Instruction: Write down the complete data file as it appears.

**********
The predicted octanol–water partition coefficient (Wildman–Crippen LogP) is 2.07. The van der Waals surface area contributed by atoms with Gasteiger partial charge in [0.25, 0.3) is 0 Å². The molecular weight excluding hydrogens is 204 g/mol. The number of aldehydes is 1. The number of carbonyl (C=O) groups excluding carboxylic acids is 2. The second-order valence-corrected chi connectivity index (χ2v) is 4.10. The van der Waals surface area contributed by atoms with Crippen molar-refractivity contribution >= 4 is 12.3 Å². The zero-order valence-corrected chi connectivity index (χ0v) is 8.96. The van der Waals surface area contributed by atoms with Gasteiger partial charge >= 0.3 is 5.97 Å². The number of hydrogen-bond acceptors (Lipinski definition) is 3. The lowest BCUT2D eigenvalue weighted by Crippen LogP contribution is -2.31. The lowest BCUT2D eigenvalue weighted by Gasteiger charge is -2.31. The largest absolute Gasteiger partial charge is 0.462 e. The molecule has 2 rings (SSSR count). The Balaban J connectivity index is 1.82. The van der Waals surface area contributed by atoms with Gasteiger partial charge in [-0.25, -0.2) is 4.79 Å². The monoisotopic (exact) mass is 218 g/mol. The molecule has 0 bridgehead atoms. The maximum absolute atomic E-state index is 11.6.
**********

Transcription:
The predicted octanol–water partition coefficient (Wildman–Crippen LogP) is 2.07. The van der Waals surface area contributed by atoms with Gasteiger partial charge in [0.25, 0.3) is 0 Å². The molecular weight excluding hydrogens is 204 g/mol. The number of aldehydes is 1. The number of carbonyl (C=O) groups excluding carboxylic acids is 2. The second-order valence-corrected chi connectivity index (χ2v) is 4.10. The van der Waals surface area contributed by atoms with Crippen molar-refractivity contribution >= 4 is 12.3 Å². The zero-order valence-corrected chi connectivity index (χ0v) is 8.96. The van der Waals surface area contributed by atoms with Gasteiger partial charge >= 0.3 is 5.97 Å². The number of hydrogen-bond acceptors (Lipinski definition) is 3. The lowest BCUT2D eigenvalue weighted by Crippen LogP contribution is -2.31. The lowest BCUT2D eigenvalue weighted by Gasteiger charge is -2.31. The largest absolute Gasteiger partial charge is 0.462 e. The molecule has 2 rings (SSSR count). The Balaban J connectivity index is 1.82. The van der Waals surface area contributed by atoms with Gasteiger partial charge in [-0.25, -0.2) is 4.79 Å². The monoisotopic (exact) mass is 218 g/mol. The molecule has 0 bridgehead atoms. The maximum absolute atomic E-state index is 11.6.